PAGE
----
I didn’t know I shouldn’t or that I couldn’t.
So. What was it that made SAME as a professional organization so very attractive for me? It was the active participation of both military and civilians certainly – but also the welcome mat that SAME extends to family. For my own personal intellectual stimulation, the Society has always had the most mind-boggling technical sessions – sessions like no other engineering society has – hands down, no competition! Tour Cheyenne Mountain, tag along on a re-fueling bomber, learn techniques to secure and lockdown core critical facilities. AND programs that invite others’ interest. New York Harbor inspection tours by Army vessel. Lectures on history at West Point. Summer Picnics at Picatinny. With SAME, its work and recreation, its men and women, leaders and doers, husbands and wives, all ranks, all working together – appreciating each other’s differences and celebrating each of our individual contributions / by this combination, our Society is the
envy of the world. And so my volunteer career with The Society has lasted 34 years! I’ve worked elbow to elbow with Rear Admiral Navy, Vice Admiral Coast Guard, Brigadier General Army, Major General Air Force, Lieutenant General Army, and amongst all these giants, these heroes … Me; A little Polish-Lithuanian girl born to the farms and coal mines of northeastern Pennsylvania.
So for Pat and Jed, for our Society’s rich legacy of leadership …
For the Fellows newly invested today…
For future SAME Fellows… maybe even my own grandkids,
I am proud to accept this, the Society of American Military Engineers, Academy of Fellows, Golden Eagle Award.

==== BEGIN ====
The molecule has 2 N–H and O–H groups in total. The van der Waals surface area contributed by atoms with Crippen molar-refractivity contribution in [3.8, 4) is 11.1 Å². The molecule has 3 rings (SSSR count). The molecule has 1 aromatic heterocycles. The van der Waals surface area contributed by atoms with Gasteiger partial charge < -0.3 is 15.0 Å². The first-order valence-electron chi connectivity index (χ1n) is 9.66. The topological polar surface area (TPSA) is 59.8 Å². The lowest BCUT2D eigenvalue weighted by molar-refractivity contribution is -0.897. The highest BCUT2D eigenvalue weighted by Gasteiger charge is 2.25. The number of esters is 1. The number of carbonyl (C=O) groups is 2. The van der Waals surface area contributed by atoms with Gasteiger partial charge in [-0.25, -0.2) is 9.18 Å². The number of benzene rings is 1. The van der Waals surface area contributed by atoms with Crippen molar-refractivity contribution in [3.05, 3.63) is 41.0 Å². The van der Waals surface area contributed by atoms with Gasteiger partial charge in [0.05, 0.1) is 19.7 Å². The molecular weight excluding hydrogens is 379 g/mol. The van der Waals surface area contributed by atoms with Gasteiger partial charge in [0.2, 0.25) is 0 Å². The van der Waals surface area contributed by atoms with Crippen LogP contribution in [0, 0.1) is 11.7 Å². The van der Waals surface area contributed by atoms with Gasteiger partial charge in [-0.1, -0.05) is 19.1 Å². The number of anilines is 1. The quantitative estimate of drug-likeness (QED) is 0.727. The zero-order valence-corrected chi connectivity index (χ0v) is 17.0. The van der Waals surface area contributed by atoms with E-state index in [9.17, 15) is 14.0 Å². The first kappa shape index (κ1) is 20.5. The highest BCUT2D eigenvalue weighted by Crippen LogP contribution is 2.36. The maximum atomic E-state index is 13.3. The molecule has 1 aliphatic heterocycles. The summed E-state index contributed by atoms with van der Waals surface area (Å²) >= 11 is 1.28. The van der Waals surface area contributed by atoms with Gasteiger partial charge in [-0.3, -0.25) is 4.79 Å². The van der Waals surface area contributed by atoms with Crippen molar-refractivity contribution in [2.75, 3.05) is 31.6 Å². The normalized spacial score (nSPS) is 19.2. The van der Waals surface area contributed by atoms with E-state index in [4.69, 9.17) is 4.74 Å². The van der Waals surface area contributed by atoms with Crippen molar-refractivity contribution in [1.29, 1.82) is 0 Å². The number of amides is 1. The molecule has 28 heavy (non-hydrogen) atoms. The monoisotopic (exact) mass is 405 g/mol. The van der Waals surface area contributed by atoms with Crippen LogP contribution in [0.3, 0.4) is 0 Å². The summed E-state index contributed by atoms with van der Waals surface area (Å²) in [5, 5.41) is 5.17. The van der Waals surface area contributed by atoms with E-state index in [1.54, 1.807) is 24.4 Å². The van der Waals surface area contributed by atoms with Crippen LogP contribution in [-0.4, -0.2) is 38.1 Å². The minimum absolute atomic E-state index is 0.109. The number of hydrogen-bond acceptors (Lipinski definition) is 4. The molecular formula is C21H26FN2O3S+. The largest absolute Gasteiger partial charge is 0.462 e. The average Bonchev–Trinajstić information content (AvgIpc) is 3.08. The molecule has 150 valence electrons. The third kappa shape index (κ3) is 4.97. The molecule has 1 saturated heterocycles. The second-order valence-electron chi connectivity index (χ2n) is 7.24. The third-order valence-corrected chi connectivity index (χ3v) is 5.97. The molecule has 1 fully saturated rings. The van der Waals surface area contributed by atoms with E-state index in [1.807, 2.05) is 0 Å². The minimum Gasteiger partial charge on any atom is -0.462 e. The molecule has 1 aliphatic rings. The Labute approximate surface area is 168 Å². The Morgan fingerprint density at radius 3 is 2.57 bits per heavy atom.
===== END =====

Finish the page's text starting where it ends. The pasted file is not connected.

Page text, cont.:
All my life I’ve been told I shouldn’t and that I couldn’t. Well, I did. And you know what?
I’m not done yet!
And that my friends is what being a SAME Fellow is all about.
Suzanne has been a recent guest speaker for the AIA NJ Equity in Architecture Committee, a panelist on the AIA NJ Post Pandemic Transportation Design Webinar, and will be speaking at NK Architects in honor of Women’s History Month.
Architects are creative professionals, educated, trained, and experienced in the art and science of building design, and licensed to practice architecture. Their designs respond to client needs, wants and vision, protect public safety, provide economic value, are innovative, inspire and contribute positively to the community and the environment. Founded in 1857, the American Institute of Architects (AIA) consistently works to create more valuable, healthy, secure, and sustainable buildings, neighborhoods, and communities. Through a dynamic network of more than 250 chapters and more than 95,000 member architects and design professionals, the AIA advocates for public policies that promote economic vitality and public wellbeing. Members adhere to a code of ethics and conduct to ensure the highest professional standards. The AIA provides members with tools and resources to assist them in their careers and business as well as engaging civic and government leaders and the public to find solutions to pressing issues facing our communities, institutions, nation, and world. The organization’s local chapter, AIA New Jersey, has served as the voice of the architectural profession in the Garden State since 1900. Based in Trenton, AIA New Jersey has over 2,000 members across six sections. For more information, please visit http://www.aia-nj.org
By Stacey Ruhle Kliesch, AIA, AIA NJ Advocacy Consultant | Posted in Architects League of Northern New Jersey, Women in Architecture | Tagged: #AIA, #AIAFellowship, #Choosetochallenge, #IWD2021, #SAME, #SuzanneDiGeronimoFAIA, #WIA, #womeninarchitecture, #WomensHistoryMonth, Fellowship | Comments (0)
Architects are creative professionals, educated, trained, and experienced in the art and science of building design, and licensed to practice architecture. Their designs respond to client needs, wants and vision, protect public safety, provide economic value, are innovative, inspire and contribute positively to the community and the environment.